By Selwyn R. Cudjoe
Caribbean Visionary: A. R. F. Webber and the Making of the Guyanese kingdom lines the lifetime of Albert Raymond Forbes Webber (1880-1932), a unusual Caribbean student, statesman, legislator, and novelist. utilizing Webber as a lens, the ebook outlines the Guyanese fight for justice and equality in an age of colonialism, imperialism, and indentureship. during this interesting paintings, Selwyn R. Cudjoe examines Webber's emergence from the inner of Guyana to develop into a tremendous presence in Caribbean politics.
Caribbean Visionary examines Webber's insightful novel, those who Be in Bondage , his trip writings, and his poetry. The e-book chronicles his formation of the West Indian Press organization, his paintings on British Guiana's structure, and his championing of its people's factors. Cudjoe stories Webber's paintings with the British Guiana Labour Union to enhance the stipulations of the Guyanese operating humans and Webber's authorship of the Centenary historical past and guide of British Guiana.
An vital addition to Caribbean highbrow heritage, Caribbean Visionary is an vital paintings for students attracted to the region's literature, political technological know-how, and fiscal notion. it's also a useful source if you happen to desire to comprehend the genesis of latest Guyana and the English-speaking Caribbean.
Read Online or Download Caribbean Visionary: A. R. F. Webber and the Making of the Guyanese Nation PDF
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Additional info for Caribbean Visionary: A. R. F. Webber and the Making of the Guyanese Nation
He had seen it in war, a stern test. ”5 In Grenada, the Grenada Association demanded greater representation of Grenadians in running their government. Several of the leaders who emerged in Grenada and other West Indian islands “had a tour abroad before they began their political career. . ”6 As a result of the growing discontent and violence in the islands and on the mainland and the many petitions sent to His Majesty’s government, the Hon. E. L. F. Wood, undersecretary of state for the colonies, was sent to the West Indies and Guyana to survey the conditions of the people of those colonies.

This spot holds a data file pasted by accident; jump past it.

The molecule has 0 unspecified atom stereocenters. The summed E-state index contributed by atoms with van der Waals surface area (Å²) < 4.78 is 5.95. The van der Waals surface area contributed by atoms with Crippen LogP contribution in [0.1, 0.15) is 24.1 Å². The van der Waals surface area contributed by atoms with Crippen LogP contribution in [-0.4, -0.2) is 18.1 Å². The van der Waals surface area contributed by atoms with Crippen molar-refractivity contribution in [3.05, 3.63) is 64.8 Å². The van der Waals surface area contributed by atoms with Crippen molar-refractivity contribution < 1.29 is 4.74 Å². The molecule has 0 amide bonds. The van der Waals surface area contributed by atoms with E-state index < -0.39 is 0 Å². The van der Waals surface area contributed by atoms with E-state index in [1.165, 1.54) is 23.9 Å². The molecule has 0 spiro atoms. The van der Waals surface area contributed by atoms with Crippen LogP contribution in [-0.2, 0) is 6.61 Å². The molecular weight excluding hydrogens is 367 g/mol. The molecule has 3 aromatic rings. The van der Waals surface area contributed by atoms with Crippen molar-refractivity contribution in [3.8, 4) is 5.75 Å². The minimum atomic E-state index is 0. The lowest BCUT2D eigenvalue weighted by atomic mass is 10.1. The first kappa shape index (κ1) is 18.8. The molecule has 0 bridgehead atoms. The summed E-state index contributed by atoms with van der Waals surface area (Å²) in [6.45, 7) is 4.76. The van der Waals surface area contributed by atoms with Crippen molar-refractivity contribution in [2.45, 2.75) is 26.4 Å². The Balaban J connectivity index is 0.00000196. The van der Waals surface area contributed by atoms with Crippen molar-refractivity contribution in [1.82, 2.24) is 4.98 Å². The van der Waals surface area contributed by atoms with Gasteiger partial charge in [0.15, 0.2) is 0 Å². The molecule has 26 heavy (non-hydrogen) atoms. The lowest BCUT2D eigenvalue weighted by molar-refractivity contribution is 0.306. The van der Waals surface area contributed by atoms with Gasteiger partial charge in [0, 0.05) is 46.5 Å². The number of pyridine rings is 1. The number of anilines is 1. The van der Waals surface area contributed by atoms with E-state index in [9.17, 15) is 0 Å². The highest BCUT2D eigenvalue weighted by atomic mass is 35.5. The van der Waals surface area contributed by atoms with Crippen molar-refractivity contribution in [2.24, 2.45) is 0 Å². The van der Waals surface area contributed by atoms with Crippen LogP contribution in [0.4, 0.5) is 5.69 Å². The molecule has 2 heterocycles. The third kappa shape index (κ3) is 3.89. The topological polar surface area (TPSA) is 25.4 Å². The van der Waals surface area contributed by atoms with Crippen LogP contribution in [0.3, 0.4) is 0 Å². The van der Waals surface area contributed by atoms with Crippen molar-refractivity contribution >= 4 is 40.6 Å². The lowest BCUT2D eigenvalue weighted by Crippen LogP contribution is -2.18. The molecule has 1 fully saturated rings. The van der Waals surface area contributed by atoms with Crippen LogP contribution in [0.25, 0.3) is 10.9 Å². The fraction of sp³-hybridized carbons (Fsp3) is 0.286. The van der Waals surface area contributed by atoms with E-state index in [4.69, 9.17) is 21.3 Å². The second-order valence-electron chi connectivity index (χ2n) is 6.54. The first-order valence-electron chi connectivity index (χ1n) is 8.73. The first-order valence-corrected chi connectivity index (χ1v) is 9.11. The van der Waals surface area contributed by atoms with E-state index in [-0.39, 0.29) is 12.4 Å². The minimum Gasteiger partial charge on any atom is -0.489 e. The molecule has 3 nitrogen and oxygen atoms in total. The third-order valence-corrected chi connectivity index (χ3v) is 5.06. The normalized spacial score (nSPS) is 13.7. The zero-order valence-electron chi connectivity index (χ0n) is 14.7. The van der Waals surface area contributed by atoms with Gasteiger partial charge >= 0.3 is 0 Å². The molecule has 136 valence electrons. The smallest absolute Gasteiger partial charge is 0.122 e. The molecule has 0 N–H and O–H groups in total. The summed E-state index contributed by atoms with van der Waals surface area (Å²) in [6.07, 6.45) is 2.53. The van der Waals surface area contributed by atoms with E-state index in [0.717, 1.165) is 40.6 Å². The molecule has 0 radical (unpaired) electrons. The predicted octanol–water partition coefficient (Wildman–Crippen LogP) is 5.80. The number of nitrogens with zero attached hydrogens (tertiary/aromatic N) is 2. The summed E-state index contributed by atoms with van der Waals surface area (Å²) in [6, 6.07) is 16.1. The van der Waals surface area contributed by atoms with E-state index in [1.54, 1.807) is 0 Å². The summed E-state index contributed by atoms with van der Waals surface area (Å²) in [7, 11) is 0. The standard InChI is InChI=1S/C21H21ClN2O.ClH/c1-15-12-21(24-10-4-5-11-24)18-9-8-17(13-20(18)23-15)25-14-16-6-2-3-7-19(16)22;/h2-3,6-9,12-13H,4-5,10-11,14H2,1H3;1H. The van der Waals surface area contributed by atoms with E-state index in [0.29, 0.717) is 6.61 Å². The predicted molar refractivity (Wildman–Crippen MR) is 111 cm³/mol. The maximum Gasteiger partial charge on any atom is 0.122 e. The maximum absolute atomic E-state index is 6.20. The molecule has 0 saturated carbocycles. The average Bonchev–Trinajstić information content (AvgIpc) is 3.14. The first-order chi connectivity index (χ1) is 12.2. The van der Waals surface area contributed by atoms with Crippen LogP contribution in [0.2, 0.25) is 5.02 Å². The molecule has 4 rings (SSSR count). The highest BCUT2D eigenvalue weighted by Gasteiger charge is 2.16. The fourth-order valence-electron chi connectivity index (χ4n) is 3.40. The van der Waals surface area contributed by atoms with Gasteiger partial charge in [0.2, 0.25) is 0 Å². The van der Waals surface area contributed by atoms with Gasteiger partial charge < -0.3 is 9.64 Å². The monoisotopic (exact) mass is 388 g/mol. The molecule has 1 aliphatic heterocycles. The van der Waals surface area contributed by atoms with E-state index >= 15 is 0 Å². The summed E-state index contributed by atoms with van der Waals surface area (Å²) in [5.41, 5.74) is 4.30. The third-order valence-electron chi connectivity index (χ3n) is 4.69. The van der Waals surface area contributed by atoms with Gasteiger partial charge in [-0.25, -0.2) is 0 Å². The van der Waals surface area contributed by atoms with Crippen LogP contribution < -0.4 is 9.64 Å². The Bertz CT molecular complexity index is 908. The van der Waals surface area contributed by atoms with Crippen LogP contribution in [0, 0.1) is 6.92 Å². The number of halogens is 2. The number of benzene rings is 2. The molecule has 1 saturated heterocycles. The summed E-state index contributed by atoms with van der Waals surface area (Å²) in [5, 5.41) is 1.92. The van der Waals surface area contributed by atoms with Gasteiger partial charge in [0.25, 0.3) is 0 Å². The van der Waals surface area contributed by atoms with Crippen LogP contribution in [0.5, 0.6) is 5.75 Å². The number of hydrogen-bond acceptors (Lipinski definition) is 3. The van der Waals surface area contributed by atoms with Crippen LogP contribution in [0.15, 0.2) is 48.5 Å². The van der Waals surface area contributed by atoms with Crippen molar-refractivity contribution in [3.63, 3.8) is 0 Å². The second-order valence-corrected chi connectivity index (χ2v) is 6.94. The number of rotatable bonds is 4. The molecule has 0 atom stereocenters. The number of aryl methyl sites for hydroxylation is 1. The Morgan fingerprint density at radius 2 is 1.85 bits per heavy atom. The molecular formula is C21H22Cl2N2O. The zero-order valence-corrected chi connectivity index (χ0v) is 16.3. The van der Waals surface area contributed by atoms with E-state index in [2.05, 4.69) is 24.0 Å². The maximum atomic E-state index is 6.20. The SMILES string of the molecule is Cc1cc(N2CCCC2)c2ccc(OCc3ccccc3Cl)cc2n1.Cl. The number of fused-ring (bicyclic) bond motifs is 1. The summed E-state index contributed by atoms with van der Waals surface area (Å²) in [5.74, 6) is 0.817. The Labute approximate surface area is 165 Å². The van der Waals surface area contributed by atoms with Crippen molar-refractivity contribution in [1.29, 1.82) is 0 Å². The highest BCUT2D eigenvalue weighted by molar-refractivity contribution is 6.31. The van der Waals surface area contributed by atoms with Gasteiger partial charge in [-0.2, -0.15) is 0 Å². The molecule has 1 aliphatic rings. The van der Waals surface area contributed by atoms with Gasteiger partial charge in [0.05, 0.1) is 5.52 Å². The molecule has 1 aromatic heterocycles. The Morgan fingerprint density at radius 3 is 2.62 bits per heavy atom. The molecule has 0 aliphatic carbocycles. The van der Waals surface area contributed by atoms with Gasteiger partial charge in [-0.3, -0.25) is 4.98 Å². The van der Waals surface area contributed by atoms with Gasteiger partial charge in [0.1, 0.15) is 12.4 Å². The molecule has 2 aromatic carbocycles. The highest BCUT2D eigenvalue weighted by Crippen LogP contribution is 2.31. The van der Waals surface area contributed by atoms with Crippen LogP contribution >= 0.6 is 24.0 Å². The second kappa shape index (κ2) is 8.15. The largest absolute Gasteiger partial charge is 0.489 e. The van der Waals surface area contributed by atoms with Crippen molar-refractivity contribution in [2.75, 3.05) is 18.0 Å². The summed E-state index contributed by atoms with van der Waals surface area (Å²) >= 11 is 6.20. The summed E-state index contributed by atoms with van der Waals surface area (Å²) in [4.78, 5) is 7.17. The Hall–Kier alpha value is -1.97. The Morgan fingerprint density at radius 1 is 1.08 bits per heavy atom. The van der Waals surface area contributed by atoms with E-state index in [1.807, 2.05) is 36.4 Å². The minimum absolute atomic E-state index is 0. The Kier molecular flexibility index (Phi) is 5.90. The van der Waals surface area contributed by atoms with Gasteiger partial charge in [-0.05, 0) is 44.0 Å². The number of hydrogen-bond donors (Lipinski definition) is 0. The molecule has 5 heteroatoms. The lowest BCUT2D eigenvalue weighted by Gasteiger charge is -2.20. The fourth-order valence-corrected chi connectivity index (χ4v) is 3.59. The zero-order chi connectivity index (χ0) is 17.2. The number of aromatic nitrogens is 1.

Have we lain enslumbered, While the tide did steal and race, To wide and open sea? In other words, he is asking his fellow colonists if they had done enough to make our land prosperous. Then he admonishes: The hour has struck to struggle, And the time to fight has come. Challenge destiny to combat: And be silent as the wolf. Colonist, the way to greatness is endeavour, And the road untrod is barren. Then; shall we not be up and doing, And be reapers in boundless harvest time? Yes my brethren: with the bugles— If ye would the children say: With the morning ye had acted, And had wrought the Golden Way.
E. F. L. Woods , “Visit to the West Indies and British Guiana,” 1922 I do not desire to say much about the [election] struggle, but if one thing is patent, I have always fought for the black man’s place in the sun both in and out of columns of the Daily Chronicle. —A. R . F. Webber , Daily Chronicle, 1921 Those That Be in Bondage and Glints from an Anvil established Webber as a literary light in his society and made him more respectable to the business community. 1 Additionally, there is every indication that Webber had risen in the estimation of the dominant commercial group since he became the secretary of the Colonization Committee, a group that concerned itself with the colony’s irrigation and drainage problems.